One of the things many of my romance writer friends and I share in common is that we have more stories inside us than the time to write. I, for one, started coming up with stories, mostly to avoid mom's stink-eye, long before I started in Miss Summers' kindergarten class. And I never stopped telling them. Just ask my sister, Sabrina. The family lore is that I once blamed her for wetting my pants during a difficult day in the old potty-training regimen, but I don't remember that far back, so I can neither confirm nor deny that one.
I'm sharing all this juiciness - and sogginess, as the case likely was - because I've learned another thing about writers. Although we might have tales stacked three deep in the bookshelves of our minds, our creative wells aren't quite as constant. They're temperamental founts, sensitive to the strains of our daily lives and easily drained without some of the same tender care we build into the relationships between our heroes and heroines.
That's why it's so important that we take the time we need to refill our wells. I did just that this past weekend by attending "Retreat From Harsh Reality," sponsored by the Mid-Michigan chapter of Romance Writers of America. The annual retreat provides an opportunity for writers to relax, share creative energy with fellow authors and get back in touch with the stories that compelled us to write in the first place. And then they're are encouraged to sneak away or collect in groups and start typing.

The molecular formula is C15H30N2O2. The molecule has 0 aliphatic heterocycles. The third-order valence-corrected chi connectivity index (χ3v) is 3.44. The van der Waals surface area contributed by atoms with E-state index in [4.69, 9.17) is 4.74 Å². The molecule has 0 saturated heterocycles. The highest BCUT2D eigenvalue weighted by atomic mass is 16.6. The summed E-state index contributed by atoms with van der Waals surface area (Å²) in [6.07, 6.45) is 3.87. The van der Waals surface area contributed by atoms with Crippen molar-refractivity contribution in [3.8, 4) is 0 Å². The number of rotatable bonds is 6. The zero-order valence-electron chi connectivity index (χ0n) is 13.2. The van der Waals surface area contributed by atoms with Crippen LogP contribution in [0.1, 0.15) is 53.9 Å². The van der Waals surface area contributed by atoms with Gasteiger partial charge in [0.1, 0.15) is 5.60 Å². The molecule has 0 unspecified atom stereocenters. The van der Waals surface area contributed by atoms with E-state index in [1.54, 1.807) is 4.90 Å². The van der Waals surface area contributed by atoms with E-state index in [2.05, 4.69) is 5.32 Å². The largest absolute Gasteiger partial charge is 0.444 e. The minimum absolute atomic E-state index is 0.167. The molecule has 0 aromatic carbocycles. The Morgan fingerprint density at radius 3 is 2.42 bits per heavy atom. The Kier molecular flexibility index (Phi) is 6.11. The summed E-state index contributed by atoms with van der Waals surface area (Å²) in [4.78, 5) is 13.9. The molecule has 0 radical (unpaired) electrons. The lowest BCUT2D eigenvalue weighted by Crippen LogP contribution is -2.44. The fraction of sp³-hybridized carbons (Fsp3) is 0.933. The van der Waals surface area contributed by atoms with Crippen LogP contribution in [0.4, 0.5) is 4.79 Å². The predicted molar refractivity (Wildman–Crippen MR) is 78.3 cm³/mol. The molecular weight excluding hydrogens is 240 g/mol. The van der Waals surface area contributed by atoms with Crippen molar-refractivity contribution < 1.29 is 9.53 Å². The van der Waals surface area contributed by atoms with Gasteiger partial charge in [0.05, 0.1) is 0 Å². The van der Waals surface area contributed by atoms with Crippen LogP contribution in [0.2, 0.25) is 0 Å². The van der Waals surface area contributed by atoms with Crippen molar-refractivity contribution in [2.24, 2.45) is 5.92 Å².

This year's event took place at the Bay Pointe Inn, a resort on Gun Lake, in Shelbyville, Michigan, a setting so beautiful that I would have come away inspired, even if no one had spoken a word. But then Rita Clay Estrada, co-founder and first president of the now 10,000-member Romance Writers of America, started sharing her wisdom. She inspired us, telling tales from some of the pioneers of the romance industry and encouraging us to keep writing our stories. I couldn't wait to get back to my book - to Ben and Delia and their rocky journey toward love - which is good thing since I'm on deadline. :)
DID I MENTION THE SETTING? Who wouldn't be able to get into a romantic writing mood watching a sunrise like this?
|Sunrise over Gun Lake, Shelbyville, Mich.|
Or staring out over a scene as serene as this one?
|Water like glass on Gun Lake|